BioTechnology Quad: This unique research-based organizational structure allows students from all different majors to collaborate and work together. This 28,000 square foot structure houses science labs, chemical, computer, electrical and material science engineering labs, as well as classroom and collaborative work space.

Extracurricular spaces

Pi Mile: Looking for a unique way to experience campus and maybe squeeze in a quick run? Make sure to check out the Pi Mile. We have the best of both worlds with a college campus feel in the heart of the city and this trail allows you to really get a feel for our unique campus.

Plaque dedication for the running trail named for Tyler Brown, and alumnus and former student body president who was killed last September while serving in Iraq. -- Tyler Brown

Invention Studio: Are you interested in the maker movement, design and innovation projects? Do you want to be part of a community of dedicated inventors? If so, then make sure you stop by the Invention Studio! This distinctive student-run maker space is located on the 2nd floor of the MRDC building and provides students with access to cutting edge machinery (such as 3-D printers, waterjet and laser cutting machines, soldering tools and more!), workshops and experienced guidance.

Midtown Atlanta

Piedmont Park: Midtown Atlanta has so much to offer Georgia Tech students, but one of the greatest attributes that ATL boasts is Piedmont Park. Oftentimes referred to as “Atlanta’s Common Ground,” the 185 acres that make up Piedmont Park are where people from all over the city come together. Georgia Tech students not only enjoy the space for walking, biking and club sports, but they also enjoy the great festivals (such as the Dogwood Festival and Music Midtown) that bring great food, artwork and performers into the city.

The Atlanta Beltline: The Atlanta Beltline Project is one of the largest urban redevelopment projects currently underway in the United States, and it all started with at Georgia Tech! Ryan Gravel had a vision while working on his Master’s thesis to improve the city by re-using 22 miles of historic railroad corridor to bring together the city. This incredible transportation and development effort is changing the way the people of Atlanta access all that the city has to offer! If you have chance, you should stop by Ponce City Market and walk along the part of the Beltline.

Making the Most of Your Campus Visit: Part 1

This week Elyse Lawson, our Assistant Director in charge of campus visits, joins us as a guest blogger. Welcome, Elyse!

As May 1 approaches, students around the country will be deciding which college they will call their “home away from home.” One of the best ways to do that is by visiting campus and exploring the surrounding areas!

In Part 1 of this two-part series, we begin with a list of College Tour Do’s and Don’ts, to help you make the most of your visit at Georgia Tech!

To Make your Visit Enjoyable and Pain Free, DO:

  1. Register ahead of time: Our daily visits begin filling pretty quickly due to limited space capacity. To ensure that you have a spot, make sure you go online and register for your visit, as soon as possible.
  2. Allow for extra time to find parking and reach your destination: Make sure you do research and check out our parking and directions webpage. It will show you the different visitor parking options around campus.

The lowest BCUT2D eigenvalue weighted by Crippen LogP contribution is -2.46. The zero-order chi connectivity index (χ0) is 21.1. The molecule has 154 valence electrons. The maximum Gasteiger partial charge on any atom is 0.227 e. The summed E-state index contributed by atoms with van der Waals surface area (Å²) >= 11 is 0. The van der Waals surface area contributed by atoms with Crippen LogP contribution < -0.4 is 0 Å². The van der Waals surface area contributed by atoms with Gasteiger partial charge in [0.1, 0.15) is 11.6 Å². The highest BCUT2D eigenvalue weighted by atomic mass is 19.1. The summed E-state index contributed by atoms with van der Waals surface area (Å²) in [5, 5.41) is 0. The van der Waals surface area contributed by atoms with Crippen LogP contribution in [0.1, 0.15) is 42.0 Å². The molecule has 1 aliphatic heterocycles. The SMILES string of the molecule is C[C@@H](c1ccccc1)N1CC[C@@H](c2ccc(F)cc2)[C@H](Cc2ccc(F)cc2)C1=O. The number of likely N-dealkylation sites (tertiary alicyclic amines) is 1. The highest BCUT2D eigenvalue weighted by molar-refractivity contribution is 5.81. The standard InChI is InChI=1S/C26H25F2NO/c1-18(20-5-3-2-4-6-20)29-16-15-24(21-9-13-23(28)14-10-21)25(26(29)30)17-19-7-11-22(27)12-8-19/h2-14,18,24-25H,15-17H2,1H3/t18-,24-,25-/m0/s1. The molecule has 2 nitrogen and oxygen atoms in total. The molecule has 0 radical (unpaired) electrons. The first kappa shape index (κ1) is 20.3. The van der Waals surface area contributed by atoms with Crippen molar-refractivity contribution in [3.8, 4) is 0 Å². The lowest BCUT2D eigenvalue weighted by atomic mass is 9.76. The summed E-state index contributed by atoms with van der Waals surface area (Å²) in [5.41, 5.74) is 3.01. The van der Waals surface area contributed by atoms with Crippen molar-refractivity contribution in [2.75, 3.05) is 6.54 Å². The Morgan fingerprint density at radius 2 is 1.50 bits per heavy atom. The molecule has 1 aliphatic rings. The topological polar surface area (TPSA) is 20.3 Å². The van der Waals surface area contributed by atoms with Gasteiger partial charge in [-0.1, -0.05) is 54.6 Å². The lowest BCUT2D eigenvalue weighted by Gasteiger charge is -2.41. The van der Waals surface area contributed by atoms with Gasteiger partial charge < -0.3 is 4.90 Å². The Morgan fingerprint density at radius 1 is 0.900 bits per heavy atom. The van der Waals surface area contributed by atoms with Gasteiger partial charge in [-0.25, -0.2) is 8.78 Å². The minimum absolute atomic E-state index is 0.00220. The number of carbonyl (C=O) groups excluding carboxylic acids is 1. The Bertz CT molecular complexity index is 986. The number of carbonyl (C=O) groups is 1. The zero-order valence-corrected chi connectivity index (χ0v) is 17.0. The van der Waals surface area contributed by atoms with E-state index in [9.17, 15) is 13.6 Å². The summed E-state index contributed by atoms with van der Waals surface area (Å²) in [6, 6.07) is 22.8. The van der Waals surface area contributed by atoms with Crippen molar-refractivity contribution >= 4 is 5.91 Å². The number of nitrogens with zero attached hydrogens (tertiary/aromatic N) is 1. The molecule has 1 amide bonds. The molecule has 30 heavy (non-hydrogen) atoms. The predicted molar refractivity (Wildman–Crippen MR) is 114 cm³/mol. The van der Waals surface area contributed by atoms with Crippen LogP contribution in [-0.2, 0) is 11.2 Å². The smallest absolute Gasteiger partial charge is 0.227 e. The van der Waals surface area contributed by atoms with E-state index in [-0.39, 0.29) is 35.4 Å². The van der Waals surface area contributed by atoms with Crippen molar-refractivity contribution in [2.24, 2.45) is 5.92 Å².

3. Wear comfortable clothes and walking shoes: Our tour includes about 1.75 miles worth of walking so you will want to make sure you are comfortable during your tour. If you need any special accommodations please contact our office as soon as you register for your visit.
  4. Allow enough time to soak in everything campus has to offer: Our info session is about an hour long and the tour can take up to an hour and half. Please plan to be on campus for at least 2-1/2 hours when you come to visit.
  5. Ask Questions: Parents, try and encourage your students to think about questions beforehand. It is important to ask questions that will allow you to get a true sense of what the student experience will be like.
  6. Inform your Tour Guide if you have another campus tour or meeting scheduled that day: Our tour guides want to be as helpful as possible! If you have another meeting scheduled at the end of your tour or need to leave a bit early, let them know!

Avoid These Common Visit Mistakes, and DON’T:

  1. Talk on the phone or text: Answering phone calls or texting while on your tour is disruptive for the tour guide and other visitors, and it can also delay the progress of the tour. Don’t use your phone, so that the Tour Guide can keep the tour moving along smoothly.
  2. Lag behind or get in front of the tour: Try your best to keep up with your tour group. It can be challenging for our Tour Guides to keep large groups together, so please make sure you stay as close as possible throughout the tour.
  3. Monopolize the Tour Guide’s time with questions that are not applicable to the group: Tour Guides love to share their experiences with you, but also want to make sure the information they are conveying applies to the entire group. If you have specific situational questions, we ask that you please hold those until the end of the tour. Our Tour Guides usually stick around after tours and love to answer questions and have personal conversations with families!